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More on the Cloud as a Technology—Not

 
 
 
 
 
 
 
 

Commenter Andy replied to my post of last Tuesday with a response I’ve seen to both questions and declarations about what cloud computing is. My own declaration was that it’s not a technology, it’s an “approach,” and Andy’s reply was to that. But I’ve also seen his response many times before, including in research studies where we just ask people, What do you think cloud computing is?

And that response is: cloud computing definitely is a technology. In fact, it’s an old technology, that’s now being dressed up in new language for marketing purposes.

I guess I have to say that this is right. Well, except for the word “technology.” So let me defend that.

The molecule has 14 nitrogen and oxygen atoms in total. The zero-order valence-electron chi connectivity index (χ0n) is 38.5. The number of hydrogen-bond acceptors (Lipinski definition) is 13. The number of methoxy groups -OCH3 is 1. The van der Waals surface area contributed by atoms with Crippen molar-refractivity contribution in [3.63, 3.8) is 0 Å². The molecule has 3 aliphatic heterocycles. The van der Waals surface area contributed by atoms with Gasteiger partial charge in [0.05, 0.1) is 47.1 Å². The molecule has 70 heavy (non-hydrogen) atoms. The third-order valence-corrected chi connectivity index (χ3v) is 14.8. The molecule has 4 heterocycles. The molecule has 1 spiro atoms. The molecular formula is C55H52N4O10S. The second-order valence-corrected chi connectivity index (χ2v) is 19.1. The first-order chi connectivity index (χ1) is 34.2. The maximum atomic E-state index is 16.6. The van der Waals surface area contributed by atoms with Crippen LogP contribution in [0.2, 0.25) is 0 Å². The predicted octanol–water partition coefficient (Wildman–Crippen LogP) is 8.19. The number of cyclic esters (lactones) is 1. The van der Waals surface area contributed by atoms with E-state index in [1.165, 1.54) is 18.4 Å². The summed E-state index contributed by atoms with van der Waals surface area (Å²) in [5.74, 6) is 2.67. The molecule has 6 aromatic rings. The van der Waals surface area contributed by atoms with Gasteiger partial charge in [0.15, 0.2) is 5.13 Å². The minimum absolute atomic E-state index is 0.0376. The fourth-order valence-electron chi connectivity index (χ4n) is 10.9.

Most people saying that cloud computing is, in fact, a technology tend to cite some example, like application service provision (ASP) from the late ’90s, client-server from the early ’90s, or other similar ones (one cool survey responder said that he was doing cloud computing in the ’70s on his VT100—an illustration I’m sure readers will appreciate as much as I did).

So to show what I mean about cloud computing not being a technology, I usually explain that we’ve had it for at least 100 years. And I give my own example.

Can you guess what my 100-year old example of cloud computing is? Tune in a little later today for my follow-up post.

 
 
 

3 Comments for "More on the Cloud as a Technology—Not"

  • Hannaway November 01, 2011 10:16 am

    I agree that cloud is not a "technology"...that's why most of us in the industry usually refer to it as cloud "computing." I'm interested to hear your 100 year example, I look forward to your post this afternoon.

  • Guy Currier November 01, 2011 9:19 am

    That would be a 12,000-year-old example of Ethernet, I suppose?

  • George Dellinger November 01, 2011 9:17 am

    Response to 100+ year old example. 'Smoke Signals': visible to all but interpretable to only those able to decode the pattern.

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